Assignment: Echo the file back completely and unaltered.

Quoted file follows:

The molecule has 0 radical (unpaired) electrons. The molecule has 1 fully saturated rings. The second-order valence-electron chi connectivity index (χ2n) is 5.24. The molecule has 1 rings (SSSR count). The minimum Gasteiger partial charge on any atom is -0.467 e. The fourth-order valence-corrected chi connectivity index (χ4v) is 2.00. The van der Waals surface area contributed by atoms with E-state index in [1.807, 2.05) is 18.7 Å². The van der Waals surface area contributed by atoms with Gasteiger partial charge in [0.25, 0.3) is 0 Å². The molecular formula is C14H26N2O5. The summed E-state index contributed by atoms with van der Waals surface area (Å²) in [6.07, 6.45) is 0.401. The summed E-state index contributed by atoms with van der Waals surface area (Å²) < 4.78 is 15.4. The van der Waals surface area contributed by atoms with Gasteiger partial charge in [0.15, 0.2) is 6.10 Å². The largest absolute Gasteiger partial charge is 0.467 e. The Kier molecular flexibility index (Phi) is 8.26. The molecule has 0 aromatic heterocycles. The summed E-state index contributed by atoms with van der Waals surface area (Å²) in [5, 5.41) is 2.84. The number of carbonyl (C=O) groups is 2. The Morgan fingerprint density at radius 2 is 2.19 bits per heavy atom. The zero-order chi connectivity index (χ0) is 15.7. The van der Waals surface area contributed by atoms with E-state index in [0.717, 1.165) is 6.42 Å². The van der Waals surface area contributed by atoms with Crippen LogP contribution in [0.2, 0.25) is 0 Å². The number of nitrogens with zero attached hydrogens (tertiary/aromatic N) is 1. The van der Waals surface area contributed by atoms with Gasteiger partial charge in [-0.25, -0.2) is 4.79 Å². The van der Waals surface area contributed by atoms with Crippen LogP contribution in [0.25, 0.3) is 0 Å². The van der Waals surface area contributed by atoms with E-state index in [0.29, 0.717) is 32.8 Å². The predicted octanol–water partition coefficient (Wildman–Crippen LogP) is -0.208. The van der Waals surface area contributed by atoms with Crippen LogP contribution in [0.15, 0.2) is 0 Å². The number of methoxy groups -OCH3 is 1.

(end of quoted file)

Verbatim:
The molecule has 0 radical (unpaired) electrons. The molecule has 1 fully saturated rings. The second-order valence-electron chi connectivity index (χ2n) is 5.24. The molecule has 1 rings (SSSR count). The minimum Gasteiger partial charge on any atom is -0.467 e. The fourth-order valence-corrected chi connectivity index (χ4v) is 2.00. The van der Waals surface area contributed by atoms with E-state index in [1.807, 2.05) is 18.7 Å². The van der Waals surface area contributed by atoms with Gasteiger partial charge in [0.25, 0.3) is 0 Å². The molecular formula is C14H26N2O5. The summed E-state index contributed by atoms with van der Waals surface area (Å²) in [6.07, 6.45) is 0.401. The summed E-state index contributed by atoms with van der Waals surface area (Å²) < 4.78 is 15.4. The van der Waals surface area contributed by atoms with Gasteiger partial charge in [0.15, 0.2) is 6.10 Å². The largest absolute Gasteiger partial charge is 0.467 e. The Kier molecular flexibility index (Phi) is 8.26. The molecule has 0 aromatic heterocycles. The summed E-state index contributed by atoms with van der Waals surface area (Å²) in [5, 5.41) is 2.84. The number of carbonyl (C=O) groups is 2. The Morgan fingerprint density at radius 2 is 2.19 bits per heavy atom. The zero-order chi connectivity index (χ0) is 15.7. The van der Waals surface area contributed by atoms with E-state index in [0.717, 1.165) is 6.42 Å². The van der Waals surface area contributed by atoms with Crippen LogP contribution in [0.2, 0.25) is 0 Å². The number of nitrogens with zero attached hydrogens (tertiary/aromatic N) is 1. The van der Waals surface area contributed by atoms with Gasteiger partial charge in [-0.25, -0.2) is 4.79 Å². The van der Waals surface area contributed by atoms with Crippen LogP contribution in [0.25, 0.3) is 0 Å². The van der Waals surface area contributed by atoms with E-state index in [0.29, 0.717) is 32.8 Å². The predicted octanol–water partition coefficient (Wildman–Crippen LogP) is -0.208. The van der Waals surface area contributed by atoms with Crippen LogP contribution in [0.15, 0.2) is 0 Å². The number of methoxy groups -OCH3 is 1.